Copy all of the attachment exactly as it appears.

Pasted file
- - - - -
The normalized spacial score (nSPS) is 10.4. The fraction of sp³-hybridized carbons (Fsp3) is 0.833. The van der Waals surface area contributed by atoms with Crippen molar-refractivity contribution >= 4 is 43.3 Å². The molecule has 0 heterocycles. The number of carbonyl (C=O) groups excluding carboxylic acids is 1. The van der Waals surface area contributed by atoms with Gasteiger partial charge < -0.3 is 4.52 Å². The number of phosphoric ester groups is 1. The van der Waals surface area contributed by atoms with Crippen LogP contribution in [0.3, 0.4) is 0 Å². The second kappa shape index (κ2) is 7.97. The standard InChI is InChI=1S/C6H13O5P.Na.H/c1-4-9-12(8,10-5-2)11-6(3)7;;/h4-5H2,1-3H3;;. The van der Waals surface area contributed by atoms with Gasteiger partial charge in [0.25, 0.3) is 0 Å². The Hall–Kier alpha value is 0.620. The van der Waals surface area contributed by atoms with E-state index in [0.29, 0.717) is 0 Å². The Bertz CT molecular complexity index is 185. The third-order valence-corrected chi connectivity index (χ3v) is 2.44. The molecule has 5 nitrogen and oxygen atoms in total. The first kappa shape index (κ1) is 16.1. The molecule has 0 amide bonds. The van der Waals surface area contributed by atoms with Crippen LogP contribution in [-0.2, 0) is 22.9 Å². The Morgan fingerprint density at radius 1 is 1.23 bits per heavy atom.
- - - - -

The normalized spacial score (nSPS) is 10.4. The fraction of sp³-hybridized carbons (Fsp3) is 0.833. The van der Waals surface area contributed by atoms with Crippen molar-refractivity contribution >= 4 is 43.3 Å². The molecule has 0 heterocycles. The number of carbonyl (C=O) groups excluding carboxylic acids is 1. The van der Waals surface area contributed by atoms with Gasteiger partial charge < -0.3 is 4.52 Å². The number of phosphoric ester groups is 1. The van der Waals surface area contributed by atoms with Crippen LogP contribution in [0.3, 0.4) is 0 Å². The second kappa shape index (κ2) is 7.97. The standard InChI is InChI=1S/C6H13O5P.Na.H/c1-4-9-12(8,10-5-2)11-6(3)7;;/h4-5H2,1-3H3;;. The van der Waals surface area contributed by atoms with Gasteiger partial charge in [0.25, 0.3) is 0 Å². The Hall–Kier alpha value is 0.620. The van der Waals surface area contributed by atoms with E-state index in [0.29, 0.717) is 0 Å². The Bertz CT molecular complexity index is 185. The third-order valence-corrected chi connectivity index (χ3v) is 2.44. The molecule has 5 nitrogen and oxygen atoms in total. The first kappa shape index (κ1) is 16.1. The molecule has 0 amide bonds. The van der Waals surface area contributed by atoms with Crippen LogP contribution in [-0.2, 0) is 22.9 Å². The Morgan fingerprint density at radius 1 is 1.23 bits per heavy atom.